Environmental Aesthetics20.03.2018 | Nadia Casabella
A visit to the CIVA exhibition Operational aesthetics (02.02-15.04.18) invites new ideas about nature in the city. What role could urban renewal, and the Neighborhood Contracts more concretely, play therein?
The Brussels’ neighborhood contracts are programs for the “revitalization” of disadvantaged neighborhoods, undertaken by the Region in conjunction with the municipalities. They are one of the few planning instruments everyone is proud of, and probably with a reason. Each new contract starts with a 15 million euros budget, to be invested in a specific neighborhood over a four-year period. Their goal is to create affordable housing and facilities, improve public spaces, and invest on job creation (indirectly through training, or directly by supporting the creation of new business and retailing). Between 1994 and 2015, 78 neighborhood contracts were launched in the Brussels-Capital Region. Intended to benefit all, in reality they sometimes fail to meet the expectations of the inhabitants as only a modest number of housing units get finally realized and the improvements in public space are rather seen as a strategy of municipal authorities to attract higher incomes to their territory, unintendedly contributing to gentrification. As an instrument though, they have largely demonstrated their potency to bring about transformation in a short period of time, a definite quality within the complicated institutional context of Brussels.
The exhibition at CIVA, curated by Mathieu Berger and the CIVA itself, can be seen as a confirmation of the effectiveness of such urban renewal tool. The architectural quality can be seen and felt, thanks to the magnificent display of models representing some of the mostly successful projects. In the same central space, around these models, fourteen ‘significant situations’ traversing the history of neighborhood contracts hang from the walls. This central space flows here and there into four distinct rooms showing the long history of cities, a rather iconic part developed by Philippe Potié. The ‘situations’ and the historical rooms are thematically disconnected. As a matter of fact, only a real-life visit to the exhibition can result in an inspiring intersection between the two. Here I just wish to recall one of those crossbreeds prone to happen in a visit to the exhibition, and that has to do with the way we have of conceptualizing the ‘urban’ today in relation or opposition to ‘nature’.
Coming back to the ‘situations’, one of them discusses the introduction in 2010 of the Sustainable Neighboorhood Contracts by the ecologist Evelyne Huytebroeck, Brussels’ Minister for the Environment, the Energy and the Urban Renewal at that time (2009-2014). The new Contracts placed the preservation and improvement of the environment at the center of the urban renewal actions and citizen participation became strengthened . While the curators interpret these new Contracts as a whimsical truce by the Minister to claim ownership of the tool, one panel after, KARBON’, an office who could access the neighborhood contracts thanks to the introduction of the new procedure (e.g. Masui in Brussels or Abbey in Forest), questions this position openly. In fact, what they explain, is that the ‘sustainibility’ in the new neighborhood contracts helped to value their sensitivity towards the issues raised by Huytebroeck, and allowed the introduction of new methods to generate knowledge and tools to intervene upon the existing city, “seeking to enhance and see the natural environment, in particular hydrography, as a necessary component of an urban project”. In the concrete case of the contracts drafted by KARBON’, the old Senne riverbed was transformed into a linear park in Masui, and the flooding problems that cyclically affect the lower part of Forest were addressed by incorporating rainwater into the design of public space.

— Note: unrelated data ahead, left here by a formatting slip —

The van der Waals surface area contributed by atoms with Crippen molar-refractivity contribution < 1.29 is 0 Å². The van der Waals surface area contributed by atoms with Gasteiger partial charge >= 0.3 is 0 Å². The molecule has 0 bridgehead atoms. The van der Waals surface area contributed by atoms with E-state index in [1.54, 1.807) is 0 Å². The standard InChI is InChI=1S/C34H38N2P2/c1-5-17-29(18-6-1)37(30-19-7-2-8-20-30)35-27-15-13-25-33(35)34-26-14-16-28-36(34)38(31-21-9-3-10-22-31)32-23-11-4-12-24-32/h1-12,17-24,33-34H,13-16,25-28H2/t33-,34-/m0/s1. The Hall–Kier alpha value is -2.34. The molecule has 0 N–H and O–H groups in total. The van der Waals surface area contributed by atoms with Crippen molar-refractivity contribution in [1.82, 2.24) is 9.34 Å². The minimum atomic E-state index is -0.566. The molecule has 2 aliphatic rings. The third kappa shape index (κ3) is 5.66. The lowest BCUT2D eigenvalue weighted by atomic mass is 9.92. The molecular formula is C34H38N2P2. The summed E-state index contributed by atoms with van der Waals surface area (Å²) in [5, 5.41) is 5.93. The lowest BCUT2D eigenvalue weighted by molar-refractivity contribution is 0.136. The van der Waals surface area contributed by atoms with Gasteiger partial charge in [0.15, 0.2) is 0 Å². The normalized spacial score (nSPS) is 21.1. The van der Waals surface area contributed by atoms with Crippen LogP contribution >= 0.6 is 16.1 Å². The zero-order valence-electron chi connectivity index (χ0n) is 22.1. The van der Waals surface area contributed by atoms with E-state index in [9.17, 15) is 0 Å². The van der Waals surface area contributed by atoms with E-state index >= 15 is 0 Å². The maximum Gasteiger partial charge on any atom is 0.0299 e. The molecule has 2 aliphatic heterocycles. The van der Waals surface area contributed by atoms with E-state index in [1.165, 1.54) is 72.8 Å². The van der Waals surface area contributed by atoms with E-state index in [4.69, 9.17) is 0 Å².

That this still happens inside a (post)industrial understanding of our cities, fully embedded into an ethnocentric perspective, matters little. Within this perspective, it is relatively easy to criticize these projects as green gentrification: What is the sense of greening the city when we are loosing our jobs? What is the value of less flooding when I cannot pay my rent? As Hillary Angelo  wrote recently, the political economy of greening the city has a perverse effect: the jobless (post)industrial population accepts this jobless situation because of clean air.
However, the time is ripe to re-conceptualize the urban beyond the ethnocentric, (post)industrial logic that still dominates the renewal of the existing city. The ‘Time’ of the city has not always been the one of ‘Men’, the profane time of human activities, like the part by Potié shows so evocatively. Perhaps the moment has come to act differently, and to look at green other than a compensatory solution for a low living quality or the daylight of a river as a real estate trick to increase land values. Cities give raise to a series of dependencies and strong interconnections we need collective arrangements for. This collective needs to be more-than-human and include the river and the air other than what they do to us, and rather as full-fledged urban actors.
Hence the plea here for a Sustainable Neighborhood Contract v.2 where natural, human and human-influenced environments, all together, weave new alliances in which, for instance, the Senne’s right to be there, in our public space, will not be discussed in terms of what it does to us but instead of what it does to the growing fish populations that start inhabiting its waters, or of the chances of dangerous intercourse between the river and the centuries long sink of soil pollution that sits on top of its culvert.
Ready for the challenge?
 Hillary Angelo, Assistant Professor of Sociology at the University of California – Santa Cruz, http://www.hillaryangelo.com/